The Senate blocked competing Democratic and Republican proposals for a payroll tax cut extension.
A top Republican leader agreed Thursday with President Barack Obama and Democrats that extending the payroll tax cut would help the economy, but the parties remained divided over how to pay for the move.
Come January, will 160 million American workers owe a) more than; b) less than; c) the same as they've been paying in payroll taxes this year?
The debate in Congress this week about whether to pay for extending the payroll tax cut by imposing a new tax on millionaires will have nothing to do with solving our nation's economic challenges and everything to do with election-year politics. Senate Democratic leaders have already signaled they will use the debate as a purely partisan exercise designed to embarrass Republicans into opposing tax cuts for the poor while defending tax cuts for the rich.
Senate Republicans on Wednesday released the outlines of their proposal to extend the payroll tax cut -- and it differs significantly from one put out by Senate Democrats.
President Barack Obama on Wednesday challenged Republicans to "fight as hard for middle-class families as you do for those who are more fortunate," telling a Pennsylvania crowd to push Congress to extend the payroll tax cut enacted a year ago.
After a year of beating their heads against the wall about reducing deficits, lawmakers in the next few weeks may add to them.
Congress has a way of waiting to the very last minute to resolve big issues, so December is usually a busy month on Capitol Hill. This year will be no exception. But next year? Next year will be no exception on steroids.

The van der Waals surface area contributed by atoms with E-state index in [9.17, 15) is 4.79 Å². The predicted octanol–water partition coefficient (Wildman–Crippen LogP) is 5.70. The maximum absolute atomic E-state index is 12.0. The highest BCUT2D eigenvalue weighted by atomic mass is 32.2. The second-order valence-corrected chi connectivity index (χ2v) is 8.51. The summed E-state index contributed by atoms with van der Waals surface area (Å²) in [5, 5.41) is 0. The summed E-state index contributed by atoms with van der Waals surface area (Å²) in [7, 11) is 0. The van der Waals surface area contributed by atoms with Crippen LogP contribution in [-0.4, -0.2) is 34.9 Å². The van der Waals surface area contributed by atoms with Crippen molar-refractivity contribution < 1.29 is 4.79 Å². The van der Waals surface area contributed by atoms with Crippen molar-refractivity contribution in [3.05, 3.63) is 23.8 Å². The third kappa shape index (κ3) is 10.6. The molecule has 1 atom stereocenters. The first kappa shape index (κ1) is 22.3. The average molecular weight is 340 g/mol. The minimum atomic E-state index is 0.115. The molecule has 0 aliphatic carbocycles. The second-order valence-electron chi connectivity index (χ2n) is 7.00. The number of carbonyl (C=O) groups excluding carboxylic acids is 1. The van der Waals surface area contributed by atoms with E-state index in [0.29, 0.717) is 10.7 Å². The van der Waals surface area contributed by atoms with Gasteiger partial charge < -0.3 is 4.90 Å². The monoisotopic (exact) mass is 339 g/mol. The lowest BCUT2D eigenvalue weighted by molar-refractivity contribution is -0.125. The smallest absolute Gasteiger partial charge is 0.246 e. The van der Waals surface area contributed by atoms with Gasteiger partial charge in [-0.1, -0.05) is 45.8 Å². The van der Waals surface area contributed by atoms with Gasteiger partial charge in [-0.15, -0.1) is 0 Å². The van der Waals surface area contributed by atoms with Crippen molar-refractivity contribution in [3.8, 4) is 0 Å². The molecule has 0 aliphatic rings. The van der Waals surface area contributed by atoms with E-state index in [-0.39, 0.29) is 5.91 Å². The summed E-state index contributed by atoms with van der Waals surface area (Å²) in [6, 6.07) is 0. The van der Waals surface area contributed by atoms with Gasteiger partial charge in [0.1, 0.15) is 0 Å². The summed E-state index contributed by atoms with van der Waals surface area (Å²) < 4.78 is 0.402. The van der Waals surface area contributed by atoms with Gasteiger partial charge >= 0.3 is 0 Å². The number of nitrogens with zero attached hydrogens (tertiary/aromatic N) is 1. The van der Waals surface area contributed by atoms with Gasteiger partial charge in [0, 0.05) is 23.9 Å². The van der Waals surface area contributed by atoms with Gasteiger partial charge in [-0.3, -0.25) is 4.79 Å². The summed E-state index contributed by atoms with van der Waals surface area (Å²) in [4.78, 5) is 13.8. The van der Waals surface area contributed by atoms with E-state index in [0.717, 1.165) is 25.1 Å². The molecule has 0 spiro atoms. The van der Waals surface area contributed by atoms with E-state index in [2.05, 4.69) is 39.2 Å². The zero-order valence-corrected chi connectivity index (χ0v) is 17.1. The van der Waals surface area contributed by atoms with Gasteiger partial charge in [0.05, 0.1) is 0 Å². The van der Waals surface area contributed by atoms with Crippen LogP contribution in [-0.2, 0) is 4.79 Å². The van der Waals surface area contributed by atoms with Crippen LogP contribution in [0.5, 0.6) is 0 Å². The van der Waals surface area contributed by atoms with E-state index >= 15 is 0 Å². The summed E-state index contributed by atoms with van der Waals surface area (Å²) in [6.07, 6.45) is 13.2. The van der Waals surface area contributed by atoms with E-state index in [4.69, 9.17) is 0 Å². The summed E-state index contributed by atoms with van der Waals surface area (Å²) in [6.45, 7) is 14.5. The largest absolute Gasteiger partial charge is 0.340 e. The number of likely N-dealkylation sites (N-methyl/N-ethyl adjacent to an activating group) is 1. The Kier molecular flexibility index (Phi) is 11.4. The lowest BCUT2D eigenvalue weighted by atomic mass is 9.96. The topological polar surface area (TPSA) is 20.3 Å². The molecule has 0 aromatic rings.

Senate Democrats this week will propose extending the payroll tax cut and imposing a surtax on people earning more than $1 million to pay for it, Sen. Charles Schumer of New York said Sunday.
No one ever said tax reform would be easy. But the failure of the super committee points up just how hard it will be in the next year.
One of the oldest axioms in politics is that you should never let a good crisis go to waste. Now that the hopelessly divided deficit reduction super committee has failed, it is apparent to just about everyone that Washington has a serious crisis of governance.
So the "super committee" failed. Can you honestly say you were expecting a different outcome?
What type of super powers does the Congressional "Super Committee" have? CNN's Kate Bolduan explains.
Members of Congress's so-called super committee huddled in small groups behind closed doors on Capitol Hill on Friday, battling growing pessimism over their seeming inability to meet a now-imminent deadline for a bipartisan deficit reduction deal.
Dow Chemical Chief Executive Officer Andrew N. Liveris is calling on Congress to raise taxes on millionaires -- including himself.
Brooke Baldwin talks to Bob Cusack of "The Hill" about the supercommittee's deadline for a plan to cut $1.2 trillion
A week before their deadline, Democrats and Republicans on a special joint deficit committee blamed each other for a failure to compromise on how to reform the tax code and entitlement programs such as Medicare and Social Security.
A group of two dozen millionaires stormed Capitol Hill on Wednesday, demanding lawmakers raise their taxes.